Chance favours the prepared

I like to consult with wise people in the hope that some wisdom will rub off on me. One such wise person (whom I will call ‘the sage’ from now on) advised me to stop giving excuses for my failure. The failure in question was a particularly bad presentation I gave, where my work was shredded to pieces in front of dozens of postgraduate students and a couple of professors. For this year, that occasion still remains my most embarrassing moment, though my driving debacle could easily be worse.

Anyhow, I went to the sage hoping to find pity and to be consoled that the presentation was not as bad as I thought. Instead, the sage told me that my sob stories were not credible anymore. In fact, this sage I speak of is often quite brutally honest with me. Another time she told me, ‘Lorraine, that joke is not funny anymore!’ after I had insisted on my usual stereotype jokes over dinner.

An aside: I have noted that only Kenyans laugh at these stereotype jokes and I don’t mean that to be another stereotype! By the way, the sage speaks very gently so please read some kindness into her chiding.

Back to my poor presentation: as advised, I stopped whining and started preparing. So, for my most recent presentation, I recited my speech to myself, well over 64 times! Which, is probably overdoing it, but it worked! I also did a good job of my other presentation at the GIDEC conference in Botswana because, you guessed it, I was prepared.

After my talk at GIDEC 2013, people from all over, congratulating me on my research. Thankfully, I had my stinging failures written in this blog, just so that I don’t swell up with too much pride. But, I allowed myself to enjoy the glory of the moment a little bit while I made some very useful connections with accomplished scholars.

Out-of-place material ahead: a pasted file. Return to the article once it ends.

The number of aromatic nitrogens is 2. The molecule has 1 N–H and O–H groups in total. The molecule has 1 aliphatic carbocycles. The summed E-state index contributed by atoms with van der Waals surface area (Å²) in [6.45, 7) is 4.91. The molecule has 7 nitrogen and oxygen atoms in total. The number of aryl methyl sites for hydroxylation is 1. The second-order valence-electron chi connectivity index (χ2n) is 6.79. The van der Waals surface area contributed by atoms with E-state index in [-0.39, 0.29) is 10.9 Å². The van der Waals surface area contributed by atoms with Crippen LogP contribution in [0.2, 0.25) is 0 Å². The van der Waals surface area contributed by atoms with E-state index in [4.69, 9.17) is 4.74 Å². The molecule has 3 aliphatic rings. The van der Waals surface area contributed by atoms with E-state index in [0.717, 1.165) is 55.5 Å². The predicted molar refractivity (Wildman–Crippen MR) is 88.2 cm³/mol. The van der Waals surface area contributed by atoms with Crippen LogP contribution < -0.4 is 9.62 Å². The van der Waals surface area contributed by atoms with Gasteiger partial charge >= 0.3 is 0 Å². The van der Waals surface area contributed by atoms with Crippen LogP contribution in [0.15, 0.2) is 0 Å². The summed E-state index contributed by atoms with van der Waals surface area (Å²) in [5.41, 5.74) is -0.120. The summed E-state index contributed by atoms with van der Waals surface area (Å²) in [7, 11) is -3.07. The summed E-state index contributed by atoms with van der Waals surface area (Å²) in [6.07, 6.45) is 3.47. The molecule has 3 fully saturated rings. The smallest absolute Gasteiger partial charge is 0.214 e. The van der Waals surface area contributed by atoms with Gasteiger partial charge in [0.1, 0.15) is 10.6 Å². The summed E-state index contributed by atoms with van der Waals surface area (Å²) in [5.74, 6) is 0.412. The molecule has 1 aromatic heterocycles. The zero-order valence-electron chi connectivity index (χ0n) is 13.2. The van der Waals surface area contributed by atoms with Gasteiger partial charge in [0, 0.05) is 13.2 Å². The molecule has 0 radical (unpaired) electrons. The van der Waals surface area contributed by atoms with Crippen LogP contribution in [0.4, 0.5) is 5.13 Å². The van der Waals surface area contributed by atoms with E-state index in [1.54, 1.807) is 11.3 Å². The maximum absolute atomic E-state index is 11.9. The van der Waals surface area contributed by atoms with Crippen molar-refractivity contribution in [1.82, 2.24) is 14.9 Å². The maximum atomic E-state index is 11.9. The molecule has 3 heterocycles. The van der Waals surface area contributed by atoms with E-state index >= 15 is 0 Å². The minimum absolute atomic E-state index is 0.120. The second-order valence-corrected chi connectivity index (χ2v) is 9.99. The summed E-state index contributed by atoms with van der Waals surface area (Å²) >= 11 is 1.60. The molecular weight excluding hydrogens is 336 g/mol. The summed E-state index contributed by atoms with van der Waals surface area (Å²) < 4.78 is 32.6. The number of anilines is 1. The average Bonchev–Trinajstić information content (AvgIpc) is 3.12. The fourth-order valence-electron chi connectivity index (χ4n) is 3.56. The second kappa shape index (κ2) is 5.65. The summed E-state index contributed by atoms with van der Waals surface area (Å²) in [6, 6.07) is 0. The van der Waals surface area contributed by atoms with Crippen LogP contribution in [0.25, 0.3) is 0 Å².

So there you have it: I may not be blessed with the gift of eloquence but I sure can make up for it. Which I suppose is fair given that I have to do almost nothing to look so beautiful. You may wonder though how I never improved my presentation skills after six years of lecturing. Well, I also thought I was good and that is why I never bothered to prepare much before. 

It is to my dismay that I discovered how different audiences require different delivery styles: lecturing a bunch of undergraduate students in Kenya is not the same as presenting to a hoard of postgraduates and professors in Stellenbosch or a crowd of international delegates at a conference. 

But it should not be that different! These are all just people I am speaking to after all. I also would like to thank the venerable sage for the tough love. I need it from time to time.

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